Chinese Flipboard downloads to surpass those in US
Flipboard - a popular news magazine for mobile devices - expects the number of downloads of its app in China to soon surpass those in the United States.
The firm started its Chinese service only last December, but chief executive Mick McCue said there were now as many downloads there as in the US.
He made the comments at the Global Mobile Internet Conference in Beijing on Wednesday.
Flipboard has had a rough ride trying to break into China's markets.
The country has 500 million internet users - more than any other - and is also the world's largest smartphone market.
But just like a host of other Western internet companies, Flipboard faced government censorship there, as well as stiff competition from domestic players, adept at creating clones of existing web firms.
On 15 May 2011, Flipboard was blocked by the country's internet censorship system known as The Great Firewall of China .
To overcome the obstacle and launch its Chinese service, the US firm decided to join Chinese social networking websites Sina and Renren in a partnership.
Mr McCue said that Flipboard aimed to achieve five million downloads in China by the end of the year.
The Flipboard app launched in 2010 and currently has eight million users.
Evernote's Chinese launch
Flipboard is expected to launch on the Android operating system, as well, in the next two or three months, according to Mr McCue.
"[China] has a huge Android base, so it's absolutely obvious for us to accelerate our Android plans," he said.
The Chinese mobile market is currently dominated by the Google-owned platform, and will soon be "the largest market in the world for downloads from mobile devices", added Mr McCue.
Flipboard is just one of the multitude of Western web firms trying to tap into China's vast population of internet users.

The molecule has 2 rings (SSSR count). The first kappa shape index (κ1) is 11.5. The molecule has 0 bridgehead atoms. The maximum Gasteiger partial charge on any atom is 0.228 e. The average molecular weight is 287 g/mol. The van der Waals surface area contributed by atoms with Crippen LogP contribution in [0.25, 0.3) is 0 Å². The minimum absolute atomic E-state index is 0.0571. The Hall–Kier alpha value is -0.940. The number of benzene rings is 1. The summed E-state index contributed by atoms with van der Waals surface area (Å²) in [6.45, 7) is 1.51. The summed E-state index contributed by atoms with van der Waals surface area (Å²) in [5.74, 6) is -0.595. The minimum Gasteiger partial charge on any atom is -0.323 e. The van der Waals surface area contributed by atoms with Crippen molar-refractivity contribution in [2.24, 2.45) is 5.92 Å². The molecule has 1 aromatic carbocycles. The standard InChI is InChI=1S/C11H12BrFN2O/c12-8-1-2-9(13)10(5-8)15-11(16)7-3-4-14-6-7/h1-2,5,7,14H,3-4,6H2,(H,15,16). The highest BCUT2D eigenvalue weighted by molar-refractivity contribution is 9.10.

Evernote, the company that allows users to take and share digital notes, has just launched its Chinese service Yinxiang Biji, which means "Impression Notes".
The firm already has a Chinese-language edition of the services, which helped China to become Evernote's third-largest market, after the US and Japan.
With the new platform, Chinese users will be able to choose whether to keep their data on the US platform or to transfer it to the new one.
Earlier, Evernote's chief executive had expressed his concern about the Chinese authorities potentially trying to regulate the firm's local data centre in future.
But analysts say that since Evernote's services are not primarily aimed at social networking but are rather used to create personal to-do lists, censorship should not be a big issue.
"The Chinese government does not operate a real thought police; they don't care what you think, or what you save on a server if it is accessible only to you," Jeremy Goldkorn, of Danwei.com, one of the most popular English-language blogs in China, told the BBC in an earlier interview.
"So as long as Evernote focuses on helping people to remember stuff and save stuff in the cloud for personal use, censorship and self-censorship will not be an issue."